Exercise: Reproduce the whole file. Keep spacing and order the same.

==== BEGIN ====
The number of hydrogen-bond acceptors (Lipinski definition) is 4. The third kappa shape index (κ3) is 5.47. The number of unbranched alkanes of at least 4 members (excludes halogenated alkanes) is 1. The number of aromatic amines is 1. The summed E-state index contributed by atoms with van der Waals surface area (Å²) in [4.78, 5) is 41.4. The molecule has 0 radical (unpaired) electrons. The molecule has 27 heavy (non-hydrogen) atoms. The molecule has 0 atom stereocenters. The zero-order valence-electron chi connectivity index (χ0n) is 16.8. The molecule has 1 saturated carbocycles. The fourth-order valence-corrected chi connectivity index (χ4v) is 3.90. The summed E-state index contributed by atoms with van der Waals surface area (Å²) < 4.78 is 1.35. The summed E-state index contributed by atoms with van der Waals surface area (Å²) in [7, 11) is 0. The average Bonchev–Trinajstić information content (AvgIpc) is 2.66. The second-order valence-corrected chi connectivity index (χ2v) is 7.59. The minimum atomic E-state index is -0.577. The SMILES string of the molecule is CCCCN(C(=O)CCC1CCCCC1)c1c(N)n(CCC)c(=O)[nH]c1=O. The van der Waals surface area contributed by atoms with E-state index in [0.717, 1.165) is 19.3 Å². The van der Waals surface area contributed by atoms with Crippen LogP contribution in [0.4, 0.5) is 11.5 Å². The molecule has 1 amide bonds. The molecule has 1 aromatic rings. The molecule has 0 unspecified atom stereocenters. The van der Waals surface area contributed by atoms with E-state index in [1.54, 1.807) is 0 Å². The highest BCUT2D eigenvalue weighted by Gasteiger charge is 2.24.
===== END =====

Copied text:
The number of hydrogen-bond acceptors (Lipinski definition) is 4. The third kappa shape index (κ3) is 5.47. The number of unbranched alkanes of at least 4 members (excludes halogenated alkanes) is 1. The number of aromatic amines is 1. The summed E-state index contributed by atoms with van der Waals surface area (Å²) in [4.78, 5) is 41.4. The molecule has 0 radical (unpaired) electrons. The molecule has 27 heavy (non-hydrogen) atoms. The molecule has 0 atom stereocenters. The zero-order valence-electron chi connectivity index (χ0n) is 16.8. The molecule has 1 saturated carbocycles. The fourth-order valence-corrected chi connectivity index (χ4v) is 3.90. The summed E-state index contributed by atoms with van der Waals surface area (Å²) < 4.78 is 1.35. The summed E-state index contributed by atoms with van der Waals surface area (Å²) in [7, 11) is 0. The average Bonchev–Trinajstić information content (AvgIpc) is 2.66. The second-order valence-corrected chi connectivity index (χ2v) is 7.59. The minimum atomic E-state index is -0.577. The SMILES string of the molecule is CCCCN(C(=O)CCC1CCCCC1)c1c(N)n(CCC)c(=O)[nH]c1=O. The van der Waals surface area contributed by atoms with E-state index in [0.717, 1.165) is 19.3 Å². The van der Waals surface area contributed by atoms with Crippen LogP contribution in [0.4, 0.5) is 11.5 Å². The molecule has 1 amide bonds. The molecule has 1 aromatic rings. The molecule has 0 unspecified atom stereocenters. The van der Waals surface area contributed by atoms with E-state index in [1.54, 1.807) is 0 Å². The highest BCUT2D eigenvalue weighted by Gasteiger charge is 2.24.